Where Does Religion Come From?

Encountering World Religions: Acts 17:16–34

If we want to share the gospel with those of other religions,1 it is important to know what the Bible says about this. Paul’s speech to the Areopagus in Acts 17:16–34 is the classic text for sharing the gospel with those from different religious backgrounds. In order to engage with his audience in Acts 17, Paul uses the biblical meta-narrative of the Creation-Fall, redemption, and consummation.

Where Does Religion Come From?

Before looking at Acts 17, it is important to understand the origin of religion; in order to know the meaning of anything, we have to understand its origin. The origin of religion began in the Garden of Eden when God clearly revealed himself to Adam. However, Adam and Eve rejected that revelation and chose to believe a falsehood about Him. In this act of disobedience, they chose to follow Satan’s worldview over God’s worldview (Genesis 3:4–5). They created the first human religion, rejecting God’s perfect and true religion.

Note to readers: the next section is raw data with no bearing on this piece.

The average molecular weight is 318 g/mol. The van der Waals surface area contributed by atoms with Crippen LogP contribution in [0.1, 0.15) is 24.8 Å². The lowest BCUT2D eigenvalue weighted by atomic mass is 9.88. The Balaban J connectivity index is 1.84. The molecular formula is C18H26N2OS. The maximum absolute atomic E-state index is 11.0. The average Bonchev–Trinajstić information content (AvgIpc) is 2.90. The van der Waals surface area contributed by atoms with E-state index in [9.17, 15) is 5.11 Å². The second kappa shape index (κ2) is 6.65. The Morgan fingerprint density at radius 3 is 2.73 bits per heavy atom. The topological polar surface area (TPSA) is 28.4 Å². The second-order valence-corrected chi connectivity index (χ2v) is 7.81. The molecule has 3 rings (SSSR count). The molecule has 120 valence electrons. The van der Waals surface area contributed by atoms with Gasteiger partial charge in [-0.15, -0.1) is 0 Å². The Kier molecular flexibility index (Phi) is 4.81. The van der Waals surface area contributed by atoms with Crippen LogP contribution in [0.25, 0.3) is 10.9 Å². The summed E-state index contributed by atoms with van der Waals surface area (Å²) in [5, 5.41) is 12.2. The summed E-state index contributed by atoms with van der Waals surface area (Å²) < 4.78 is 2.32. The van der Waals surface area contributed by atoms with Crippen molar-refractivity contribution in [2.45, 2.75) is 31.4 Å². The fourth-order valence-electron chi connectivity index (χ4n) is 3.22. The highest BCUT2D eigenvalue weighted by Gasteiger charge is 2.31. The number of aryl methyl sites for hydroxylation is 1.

Adam’s disobedience had consequences for the rest of his descendants since it affected how they viewed God and creation.3 This can be seen at the event of the Tower of Babel, which was the beginning of the religious diversity we see in the world today (see Deuteronomy 32:8, 16–17, 21).4 At the Tower of Babel, monotheism devolved into polytheism, pantheism, and the worship of anything other than the one true, living God. When the people were dispersed at Babel, they would have taken with them a hybrid truth of the living God mixed with the twisting and distorting of the truth of that revelation about Him (Romans 1:18–32). Religion then is first of all a response to God’s revelation—it is either in faith or rebellion. It is either based on God’s Word or man’s word.

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